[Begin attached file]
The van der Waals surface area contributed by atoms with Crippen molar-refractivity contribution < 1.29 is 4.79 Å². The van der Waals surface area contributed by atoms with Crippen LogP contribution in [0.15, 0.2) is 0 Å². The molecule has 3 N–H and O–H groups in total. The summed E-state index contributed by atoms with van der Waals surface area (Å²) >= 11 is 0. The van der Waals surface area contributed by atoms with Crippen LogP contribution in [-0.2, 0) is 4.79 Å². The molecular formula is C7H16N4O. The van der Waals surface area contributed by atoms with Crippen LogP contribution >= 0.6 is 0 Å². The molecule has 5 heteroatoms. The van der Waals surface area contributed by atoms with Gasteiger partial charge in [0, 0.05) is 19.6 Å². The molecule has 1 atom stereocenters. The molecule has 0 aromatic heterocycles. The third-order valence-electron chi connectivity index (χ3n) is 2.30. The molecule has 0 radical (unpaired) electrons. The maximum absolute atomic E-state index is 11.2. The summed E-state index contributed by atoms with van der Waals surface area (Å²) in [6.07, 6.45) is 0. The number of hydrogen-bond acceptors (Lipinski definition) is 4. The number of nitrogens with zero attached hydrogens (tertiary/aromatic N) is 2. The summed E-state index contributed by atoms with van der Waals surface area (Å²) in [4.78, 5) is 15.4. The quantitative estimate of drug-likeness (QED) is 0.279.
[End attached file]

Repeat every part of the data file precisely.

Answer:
The van der Waals surface area contributed by atoms with Crippen molar-refractivity contribution < 1.29 is 4.79 Å². The van der Waals surface area contributed by atoms with Crippen LogP contribution in [0.15, 0.2) is 0 Å². The molecule has 3 N–H and O–H groups in total. The summed E-state index contributed by atoms with van der Waals surface area (Å²) >= 11 is 0. The van der Waals surface area contributed by atoms with Crippen LogP contribution in [-0.2, 0) is 4.79 Å². The molecular formula is C7H16N4O. The van der Waals surface area contributed by atoms with Crippen LogP contribution >= 0.6 is 0 Å². The molecule has 5 heteroatoms. The van der Waals surface area contributed by atoms with Gasteiger partial charge in [0, 0.05) is 19.6 Å². The molecule has 1 atom stereocenters. The molecule has 0 aromatic heterocycles. The third-order valence-electron chi connectivity index (χ3n) is 2.30. The molecule has 0 radical (unpaired) electrons. The maximum absolute atomic E-state index is 11.2. The summed E-state index contributed by atoms with van der Waals surface area (Å²) in [6.07, 6.45) is 0. The number of hydrogen-bond acceptors (Lipinski definition) is 4. The number of nitrogens with zero attached hydrogens (tertiary/aromatic N) is 2. The summed E-state index contributed by atoms with van der Waals surface area (Å²) in [4.78, 5) is 15.4. The quantitative estimate of drug-likeness (QED) is 0.279.